NRL player opens up sexuality after Manly pride jersey fiasco

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Toby Rudolf, pictured here in action for the Cronulla Sharks.
Toby Rudolf has opened up about his sexuality. Image: Getty

Cronulla Sharks forward Toby Rudolf has made a brave revelation about his 'fluid' sexuality in the wake of the Manly pride jersey fiasco.

Seven Sea Eagles players refused to wear the jersey celebrating inclusiveness and withdrew from the side's game against the Sydney Roosters on Thursday night, citing religious and cultural reasons.

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They watched on from home as Manly lost 20-10 in a major dent to their finals hopes.

Addressing the furore in an interview with the Sydney Morning Herald, Rudolf backed plans for a 'pride round' in the NRL while also opening up about his own sexuality.

“Love is love, and I love to share it with everyone," the Cronulla forward said while revealing he identifies as heterosexual.

“I haven’t got caught up in the Manly situation. What I will say is I was raised by quite a few gay and lesbian community members. My uncle is gay and my godmother is gay, and there’s so much love in that community.

“Sexuality is very fluid. I’ve been out and kissed many gay men, kissed many straight women and kissed many gay women.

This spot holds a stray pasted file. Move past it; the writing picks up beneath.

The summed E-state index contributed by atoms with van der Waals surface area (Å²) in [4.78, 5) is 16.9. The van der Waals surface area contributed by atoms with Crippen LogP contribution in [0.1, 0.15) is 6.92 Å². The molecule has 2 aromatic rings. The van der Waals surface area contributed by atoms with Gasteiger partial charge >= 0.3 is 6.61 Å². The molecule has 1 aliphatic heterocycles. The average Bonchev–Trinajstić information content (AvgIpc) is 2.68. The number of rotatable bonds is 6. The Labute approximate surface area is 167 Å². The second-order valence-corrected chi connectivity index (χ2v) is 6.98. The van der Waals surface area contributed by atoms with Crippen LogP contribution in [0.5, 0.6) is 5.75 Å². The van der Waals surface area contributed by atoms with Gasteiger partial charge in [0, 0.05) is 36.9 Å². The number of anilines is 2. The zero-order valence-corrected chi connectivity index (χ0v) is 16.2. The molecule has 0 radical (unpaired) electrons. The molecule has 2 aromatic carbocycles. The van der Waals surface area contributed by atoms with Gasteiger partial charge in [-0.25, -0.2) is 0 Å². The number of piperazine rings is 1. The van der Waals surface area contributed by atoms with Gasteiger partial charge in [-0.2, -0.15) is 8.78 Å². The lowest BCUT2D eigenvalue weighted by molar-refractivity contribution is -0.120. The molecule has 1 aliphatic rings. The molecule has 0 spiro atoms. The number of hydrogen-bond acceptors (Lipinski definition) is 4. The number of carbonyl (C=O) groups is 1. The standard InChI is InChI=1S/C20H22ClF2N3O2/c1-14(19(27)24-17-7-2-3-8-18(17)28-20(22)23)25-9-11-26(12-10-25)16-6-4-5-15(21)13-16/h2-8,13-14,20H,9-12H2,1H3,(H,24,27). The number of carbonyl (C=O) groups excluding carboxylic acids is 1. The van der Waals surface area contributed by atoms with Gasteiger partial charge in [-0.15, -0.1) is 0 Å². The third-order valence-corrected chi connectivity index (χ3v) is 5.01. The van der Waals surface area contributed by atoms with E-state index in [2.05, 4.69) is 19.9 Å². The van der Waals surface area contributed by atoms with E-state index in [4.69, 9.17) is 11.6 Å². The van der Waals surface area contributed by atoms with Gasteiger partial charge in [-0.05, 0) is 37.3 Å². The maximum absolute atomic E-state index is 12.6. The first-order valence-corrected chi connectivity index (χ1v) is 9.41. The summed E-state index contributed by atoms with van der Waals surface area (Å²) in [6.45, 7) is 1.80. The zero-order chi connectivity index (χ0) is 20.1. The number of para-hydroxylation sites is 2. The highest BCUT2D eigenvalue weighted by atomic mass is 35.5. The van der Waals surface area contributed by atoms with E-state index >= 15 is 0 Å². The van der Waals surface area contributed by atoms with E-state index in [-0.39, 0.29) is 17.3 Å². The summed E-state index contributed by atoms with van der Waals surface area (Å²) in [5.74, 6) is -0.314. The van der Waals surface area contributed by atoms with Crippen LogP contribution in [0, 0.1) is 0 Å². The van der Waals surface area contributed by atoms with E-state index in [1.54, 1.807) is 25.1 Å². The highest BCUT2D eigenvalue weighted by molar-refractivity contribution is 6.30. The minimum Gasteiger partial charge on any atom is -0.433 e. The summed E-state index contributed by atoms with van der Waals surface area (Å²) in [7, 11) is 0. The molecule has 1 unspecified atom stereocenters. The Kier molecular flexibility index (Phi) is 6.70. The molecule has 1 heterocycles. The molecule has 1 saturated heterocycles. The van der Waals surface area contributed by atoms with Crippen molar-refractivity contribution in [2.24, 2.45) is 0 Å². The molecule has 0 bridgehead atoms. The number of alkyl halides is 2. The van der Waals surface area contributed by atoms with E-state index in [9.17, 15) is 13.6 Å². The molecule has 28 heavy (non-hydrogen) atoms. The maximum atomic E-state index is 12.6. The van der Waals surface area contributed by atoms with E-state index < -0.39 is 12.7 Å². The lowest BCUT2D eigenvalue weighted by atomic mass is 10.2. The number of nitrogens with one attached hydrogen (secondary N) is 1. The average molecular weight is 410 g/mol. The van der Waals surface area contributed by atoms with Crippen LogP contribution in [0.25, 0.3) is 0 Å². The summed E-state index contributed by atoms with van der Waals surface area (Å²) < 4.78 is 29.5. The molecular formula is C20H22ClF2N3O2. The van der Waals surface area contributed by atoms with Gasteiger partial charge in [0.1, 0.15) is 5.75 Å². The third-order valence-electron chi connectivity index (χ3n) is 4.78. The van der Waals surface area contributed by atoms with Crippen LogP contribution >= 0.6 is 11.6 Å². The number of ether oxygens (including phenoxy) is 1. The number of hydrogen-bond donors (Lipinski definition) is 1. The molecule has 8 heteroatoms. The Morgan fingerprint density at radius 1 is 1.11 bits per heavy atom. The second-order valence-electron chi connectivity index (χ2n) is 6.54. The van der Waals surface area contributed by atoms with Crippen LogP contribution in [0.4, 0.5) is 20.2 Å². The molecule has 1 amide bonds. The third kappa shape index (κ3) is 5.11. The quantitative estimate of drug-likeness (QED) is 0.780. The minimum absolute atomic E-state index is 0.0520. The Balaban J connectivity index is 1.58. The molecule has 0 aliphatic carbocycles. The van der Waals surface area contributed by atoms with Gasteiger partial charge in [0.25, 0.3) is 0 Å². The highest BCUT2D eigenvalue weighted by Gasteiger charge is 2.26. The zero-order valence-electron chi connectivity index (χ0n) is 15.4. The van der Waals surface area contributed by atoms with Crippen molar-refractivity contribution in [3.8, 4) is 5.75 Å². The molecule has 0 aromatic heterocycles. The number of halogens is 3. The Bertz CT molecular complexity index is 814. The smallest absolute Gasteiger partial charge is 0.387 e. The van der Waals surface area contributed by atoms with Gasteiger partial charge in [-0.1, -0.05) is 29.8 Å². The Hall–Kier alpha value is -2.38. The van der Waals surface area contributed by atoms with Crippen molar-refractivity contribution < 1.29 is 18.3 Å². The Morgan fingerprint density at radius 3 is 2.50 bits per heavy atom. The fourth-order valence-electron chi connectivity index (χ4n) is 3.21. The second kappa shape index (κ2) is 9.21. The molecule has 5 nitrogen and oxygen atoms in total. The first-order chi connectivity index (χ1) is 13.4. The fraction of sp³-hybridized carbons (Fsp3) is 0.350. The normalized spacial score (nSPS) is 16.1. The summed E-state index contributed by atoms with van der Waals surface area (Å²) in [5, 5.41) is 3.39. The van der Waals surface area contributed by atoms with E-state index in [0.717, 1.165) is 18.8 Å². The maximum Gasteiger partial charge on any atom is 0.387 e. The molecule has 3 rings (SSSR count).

“I’m not a one-stop shop. Love is love, and I love to share it with everyone. You could say I’m open to both genders but only attracted to one of them.”

Rudolf sparked controversy last year in a post-match interview with Fox League when he said he’d celebrate a win with “probably about 1000 beers”, adding he would “go to (Cronulla bar) Northies, try and pull something. Anything will do”.

He was warned by NRL CEO Andrew Abdo about having 'respect for women', but later responded: “At the time of that interview I never said ‘women’.”

Toby Rudolf, pictured here in action for Cronulla against Melbourne Storm.
Toby Rudolf in action for Cronulla against Melbourne Storm. (Photo by Chris Hyde/Getty Images)

Peter V’landys backs idea of NRL 'pride round'

Speaking earlier this week, ARL Commission chairman Peter V’landys said the NRL could have a 'pride round' as early as next year.

“Absolutely. We are very proud that we are a game for everybody,” V’landys said on Tuesday.

“That’s why I’m in this game, because I had a difficulty being accepted as a migrant and rugby league accepted me.

“It was inclusive back then and it is inclusive now. It’s important that every boy and girl and man and woman can go to the game and feel they can be treated the same as everyone else.”

Manly players, pictured here wearing the pride jersey against the Sydney Roosters.
Manly players wear the pride jersey against the Sydney Roosters. (Photo by Cameron Spencer/Getty Images)

But speaking after Manly's loss to the Roosters, captain Daly Cherry-Evans said the game needed to be careful moving forward.

"It's really important for us to understand where everyone comes from," Cherry-Evans said.

"How can we not go in there and understand and accept what people have done if we are out here trying to promote inclusiveness and diversity?

"It's not easy ... there is human emotion to this, so it's never going to be perfect.

"But I always see the opportunity in things. I think this could be a chance for us to come together and understand a bit more about each other."

with AAP

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